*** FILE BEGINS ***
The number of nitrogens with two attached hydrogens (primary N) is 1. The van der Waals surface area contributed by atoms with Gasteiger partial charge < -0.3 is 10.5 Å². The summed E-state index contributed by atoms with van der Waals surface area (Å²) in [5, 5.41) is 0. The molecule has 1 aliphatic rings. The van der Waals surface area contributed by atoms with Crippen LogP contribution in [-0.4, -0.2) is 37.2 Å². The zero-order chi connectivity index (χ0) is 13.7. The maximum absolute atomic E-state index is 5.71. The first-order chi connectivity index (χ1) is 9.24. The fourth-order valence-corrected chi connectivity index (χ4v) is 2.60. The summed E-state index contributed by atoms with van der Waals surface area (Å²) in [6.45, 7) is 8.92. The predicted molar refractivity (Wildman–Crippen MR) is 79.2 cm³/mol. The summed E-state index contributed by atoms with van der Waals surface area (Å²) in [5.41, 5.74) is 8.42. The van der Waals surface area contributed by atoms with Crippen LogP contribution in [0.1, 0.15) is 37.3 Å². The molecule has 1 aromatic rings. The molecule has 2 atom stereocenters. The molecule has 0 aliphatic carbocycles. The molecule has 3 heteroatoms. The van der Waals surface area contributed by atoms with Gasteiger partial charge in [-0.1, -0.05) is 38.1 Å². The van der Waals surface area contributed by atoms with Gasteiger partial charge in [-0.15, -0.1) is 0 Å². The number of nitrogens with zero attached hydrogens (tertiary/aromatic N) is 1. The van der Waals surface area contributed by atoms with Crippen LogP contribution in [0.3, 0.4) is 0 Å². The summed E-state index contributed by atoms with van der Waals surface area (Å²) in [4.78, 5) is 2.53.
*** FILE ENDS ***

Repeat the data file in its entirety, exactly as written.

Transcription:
The number of nitrogens with two attached hydrogens (primary N) is 1. The van der Waals surface area contributed by atoms with Gasteiger partial charge < -0.3 is 10.5 Å². The summed E-state index contributed by atoms with van der Waals surface area (Å²) in [5, 5.41) is 0. The molecule has 1 aliphatic rings. The van der Waals surface area contributed by atoms with Crippen LogP contribution in [-0.4, -0.2) is 37.2 Å². The zero-order chi connectivity index (χ0) is 13.7. The maximum absolute atomic E-state index is 5.71. The first-order chi connectivity index (χ1) is 9.24. The fourth-order valence-corrected chi connectivity index (χ4v) is 2.60. The summed E-state index contributed by atoms with van der Waals surface area (Å²) in [6.45, 7) is 8.92. The predicted molar refractivity (Wildman–Crippen MR) is 79.2 cm³/mol. The summed E-state index contributed by atoms with van der Waals surface area (Å²) in [5.41, 5.74) is 8.42. The van der Waals surface area contributed by atoms with Crippen LogP contribution in [0.1, 0.15) is 37.3 Å². The molecule has 1 aromatic rings. The molecule has 2 atom stereocenters. The molecule has 0 aliphatic carbocycles. The molecule has 3 heteroatoms. The van der Waals surface area contributed by atoms with Gasteiger partial charge in [-0.1, -0.05) is 38.1 Å². The van der Waals surface area contributed by atoms with Gasteiger partial charge in [-0.15, -0.1) is 0 Å². The number of nitrogens with zero attached hydrogens (tertiary/aromatic N) is 1. The van der Waals surface area contributed by atoms with Crippen LogP contribution in [0.3, 0.4) is 0 Å². The summed E-state index contributed by atoms with van der Waals surface area (Å²) in [4.78, 5) is 2.53.